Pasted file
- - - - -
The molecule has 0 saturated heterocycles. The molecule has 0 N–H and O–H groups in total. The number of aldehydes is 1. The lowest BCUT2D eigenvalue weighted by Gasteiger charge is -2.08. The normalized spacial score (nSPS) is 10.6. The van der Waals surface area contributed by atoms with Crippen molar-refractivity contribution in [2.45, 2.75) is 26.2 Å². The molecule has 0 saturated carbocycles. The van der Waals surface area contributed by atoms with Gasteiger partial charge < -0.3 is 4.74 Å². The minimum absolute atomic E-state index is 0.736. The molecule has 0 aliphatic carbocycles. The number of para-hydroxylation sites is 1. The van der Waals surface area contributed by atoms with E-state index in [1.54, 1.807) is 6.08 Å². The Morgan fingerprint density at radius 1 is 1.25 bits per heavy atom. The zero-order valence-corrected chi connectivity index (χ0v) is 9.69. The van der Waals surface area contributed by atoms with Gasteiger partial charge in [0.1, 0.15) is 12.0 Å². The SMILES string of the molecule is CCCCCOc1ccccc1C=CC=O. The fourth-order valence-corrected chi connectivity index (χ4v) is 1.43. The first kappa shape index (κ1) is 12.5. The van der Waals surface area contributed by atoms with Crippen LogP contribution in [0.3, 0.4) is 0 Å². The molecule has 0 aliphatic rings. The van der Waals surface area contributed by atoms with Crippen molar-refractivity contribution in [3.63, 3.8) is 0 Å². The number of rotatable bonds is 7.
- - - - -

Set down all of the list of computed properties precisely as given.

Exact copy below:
The molecule has 0 saturated heterocycles. The molecule has 0 N–H and O–H groups in total. The number of aldehydes is 1. The lowest BCUT2D eigenvalue weighted by Gasteiger charge is -2.08. The normalized spacial score (nSPS) is 10.6. The van der Waals surface area contributed by atoms with Crippen molar-refractivity contribution in [2.45, 2.75) is 26.2 Å². The molecule has 0 saturated carbocycles. The van der Waals surface area contributed by atoms with Gasteiger partial charge < -0.3 is 4.74 Å². The minimum absolute atomic E-state index is 0.736. The molecule has 0 aliphatic carbocycles. The number of para-hydroxylation sites is 1. The van der Waals surface area contributed by atoms with E-state index in [1.54, 1.807) is 6.08 Å². The Morgan fingerprint density at radius 1 is 1.25 bits per heavy atom. The zero-order valence-corrected chi connectivity index (χ0v) is 9.69. The van der Waals surface area contributed by atoms with Gasteiger partial charge in [0.1, 0.15) is 12.0 Å². The SMILES string of the molecule is CCCCCOc1ccccc1C=CC=O. The fourth-order valence-corrected chi connectivity index (χ4v) is 1.43. The first kappa shape index (κ1) is 12.5. The van der Waals surface area contributed by atoms with Crippen LogP contribution in [0.3, 0.4) is 0 Å². The molecule has 0 aliphatic rings. The van der Waals surface area contributed by atoms with Crippen molar-refractivity contribution in [3.63, 3.8) is 0 Å². The number of rotatable bonds is 7.